by Veronica Lawson, RSM
Those who defend themselves in court run the risk of being outsmarted by clever and sometimes unscrupulous adversaries. It is never a good idea to be too self-reliant even in a country with a basically sound legal system such as ours. Today’s gospel implies that the disciples need a defense attorney or lawyer. Jesus has acted in that capacity for them in their struggles with the anti-gospel forces arrayed against them.
Now he is close to death and he gives them instructions that begin and end with reference to loving him and keeping his commandments. Jesus has given them a new commandment, namely that they love one another: “Just as I have loved you, you also should love one another” (13:34). Later in this discourse (15:12-14) the reader of the gospel learns what the actors in the drama already know about Jesus’ commandments. “This is my commandment,” says Jesus, “that you love one another as I have loved you. No one has greater love than this, to lay down one’s life for one’s friends. You are my friends if you do what I command you.” This is no small demand, to be prepared to die for one another.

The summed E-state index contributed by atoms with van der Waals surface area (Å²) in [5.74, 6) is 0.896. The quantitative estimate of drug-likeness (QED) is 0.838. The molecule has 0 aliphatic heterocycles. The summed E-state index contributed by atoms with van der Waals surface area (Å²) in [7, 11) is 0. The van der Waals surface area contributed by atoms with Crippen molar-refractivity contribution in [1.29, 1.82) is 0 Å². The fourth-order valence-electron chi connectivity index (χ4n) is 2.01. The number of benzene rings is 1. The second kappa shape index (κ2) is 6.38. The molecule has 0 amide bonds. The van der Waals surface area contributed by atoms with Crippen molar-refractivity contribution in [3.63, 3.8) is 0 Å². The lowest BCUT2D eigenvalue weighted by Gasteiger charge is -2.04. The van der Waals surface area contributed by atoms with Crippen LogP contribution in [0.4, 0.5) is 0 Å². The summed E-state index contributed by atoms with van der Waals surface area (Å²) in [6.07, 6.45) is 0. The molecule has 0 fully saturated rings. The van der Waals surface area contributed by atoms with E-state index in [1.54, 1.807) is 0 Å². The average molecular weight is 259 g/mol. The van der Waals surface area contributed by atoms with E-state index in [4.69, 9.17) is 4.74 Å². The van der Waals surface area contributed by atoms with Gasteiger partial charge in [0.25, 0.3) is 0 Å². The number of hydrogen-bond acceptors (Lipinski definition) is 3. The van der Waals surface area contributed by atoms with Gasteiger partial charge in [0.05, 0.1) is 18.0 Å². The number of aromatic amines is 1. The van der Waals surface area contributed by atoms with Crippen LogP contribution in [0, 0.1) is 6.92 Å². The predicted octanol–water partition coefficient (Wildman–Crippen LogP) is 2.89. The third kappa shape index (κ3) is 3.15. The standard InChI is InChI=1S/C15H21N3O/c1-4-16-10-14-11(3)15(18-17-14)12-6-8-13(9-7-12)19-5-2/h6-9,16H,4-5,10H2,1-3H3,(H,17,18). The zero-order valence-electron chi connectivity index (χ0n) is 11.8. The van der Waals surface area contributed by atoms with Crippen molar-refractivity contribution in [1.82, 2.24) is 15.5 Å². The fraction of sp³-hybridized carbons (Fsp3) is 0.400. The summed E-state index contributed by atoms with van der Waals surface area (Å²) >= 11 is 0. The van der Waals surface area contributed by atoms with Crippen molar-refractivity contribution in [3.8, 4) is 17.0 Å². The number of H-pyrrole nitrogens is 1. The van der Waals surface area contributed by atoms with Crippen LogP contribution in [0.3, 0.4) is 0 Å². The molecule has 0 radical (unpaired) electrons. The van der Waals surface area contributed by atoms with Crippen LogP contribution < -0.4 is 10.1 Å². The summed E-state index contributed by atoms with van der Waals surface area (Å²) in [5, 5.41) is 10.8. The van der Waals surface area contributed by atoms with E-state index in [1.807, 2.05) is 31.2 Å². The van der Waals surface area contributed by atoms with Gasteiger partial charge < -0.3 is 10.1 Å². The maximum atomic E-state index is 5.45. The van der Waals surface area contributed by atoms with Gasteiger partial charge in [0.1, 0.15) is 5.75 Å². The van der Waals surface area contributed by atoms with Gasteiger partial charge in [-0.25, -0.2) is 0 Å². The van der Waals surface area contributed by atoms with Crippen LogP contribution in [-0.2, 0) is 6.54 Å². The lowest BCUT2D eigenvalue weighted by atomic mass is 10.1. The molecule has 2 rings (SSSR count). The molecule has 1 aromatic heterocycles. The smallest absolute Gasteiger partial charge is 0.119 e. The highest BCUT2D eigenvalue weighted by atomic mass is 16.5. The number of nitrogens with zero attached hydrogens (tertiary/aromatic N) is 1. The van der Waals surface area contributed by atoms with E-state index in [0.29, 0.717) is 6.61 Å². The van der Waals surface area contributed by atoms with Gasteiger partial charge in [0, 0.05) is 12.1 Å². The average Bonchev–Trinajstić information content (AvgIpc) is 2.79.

Given the opposition they are likely to face, the disciples cannot live out such a commitment on their own. Neither is Jesus leaving them “orphans” who have to fend for themselves. He will ask his “Father” to provide “another” defender or advocate who will act on their behalf, an advocate who will always be there. This new advocate is the “Spirit of truth”. As we approach the end of the Easter season, the liturgy thus points us towards Pentecost and the gift of God’s Spirit.
It is good to know we are never on our own. It is also good to reflect on the capacity we have for love. Many of us will never find ourselves in a situation where our love is tested to the point that we have to die for another. Since the outbreak of the present pandemic, however, we do not have the look far to find countless people doing just that. Health professionals, cleaners, truck drivers, flight attendants, shop assistants, school teachers, lecturers, ordinary people everywhere are laying down their lives for the sake of others. They are truly our friends. The gospel calls us to put the well-being of others, even their survival, before our own comfort. With the life-style changes that will inevitably come sooner rather than later, we may all find ourselves “laying down our lives” in various ways for the sake of our friends, humankind and other-kind, across the planet. We can, despite opposition, continue to advocate for climate action, for the rights of detainees and prisoners and for those displaced by war or persecution. With the help of the Spirit, our Advocate, we can surely rise to the challenge.